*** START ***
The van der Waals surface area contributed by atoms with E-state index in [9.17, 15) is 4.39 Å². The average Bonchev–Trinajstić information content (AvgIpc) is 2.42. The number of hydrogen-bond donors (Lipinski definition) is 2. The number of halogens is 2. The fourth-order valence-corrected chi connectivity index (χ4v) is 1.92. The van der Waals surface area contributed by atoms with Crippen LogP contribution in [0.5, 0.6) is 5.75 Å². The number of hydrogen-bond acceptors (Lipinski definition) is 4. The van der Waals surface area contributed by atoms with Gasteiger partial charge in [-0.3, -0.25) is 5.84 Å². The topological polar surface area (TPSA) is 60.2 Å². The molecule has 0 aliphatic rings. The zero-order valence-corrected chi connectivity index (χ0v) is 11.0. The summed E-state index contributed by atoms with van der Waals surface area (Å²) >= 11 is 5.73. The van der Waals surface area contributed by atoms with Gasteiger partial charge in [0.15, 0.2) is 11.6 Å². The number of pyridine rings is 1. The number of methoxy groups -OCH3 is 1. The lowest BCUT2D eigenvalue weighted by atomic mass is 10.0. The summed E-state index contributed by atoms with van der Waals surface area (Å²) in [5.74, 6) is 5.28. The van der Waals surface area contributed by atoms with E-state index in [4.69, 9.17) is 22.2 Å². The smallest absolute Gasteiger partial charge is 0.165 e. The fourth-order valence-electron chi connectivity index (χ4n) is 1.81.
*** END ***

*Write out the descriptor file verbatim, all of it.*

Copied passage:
The van der Waals surface area contributed by atoms with E-state index in [9.17, 15) is 4.39 Å². The average Bonchev–Trinajstić information content (AvgIpc) is 2.42. The number of hydrogen-bond donors (Lipinski definition) is 2. The number of halogens is 2. The fourth-order valence-corrected chi connectivity index (χ4v) is 1.92. The van der Waals surface area contributed by atoms with Crippen LogP contribution in [0.5, 0.6) is 5.75 Å². The number of hydrogen-bond acceptors (Lipinski definition) is 4. The van der Waals surface area contributed by atoms with Gasteiger partial charge in [-0.3, -0.25) is 5.84 Å². The topological polar surface area (TPSA) is 60.2 Å². The molecule has 0 aliphatic rings. The zero-order valence-corrected chi connectivity index (χ0v) is 11.0. The summed E-state index contributed by atoms with van der Waals surface area (Å²) >= 11 is 5.73. The van der Waals surface area contributed by atoms with Gasteiger partial charge in [0.15, 0.2) is 11.6 Å². The number of pyridine rings is 1. The number of methoxy groups -OCH3 is 1. The lowest BCUT2D eigenvalue weighted by atomic mass is 10.0. The summed E-state index contributed by atoms with van der Waals surface area (Å²) in [5.74, 6) is 5.28. The van der Waals surface area contributed by atoms with E-state index in [4.69, 9.17) is 22.2 Å². The smallest absolute Gasteiger partial charge is 0.165 e. The fourth-order valence-electron chi connectivity index (χ4n) is 1.81.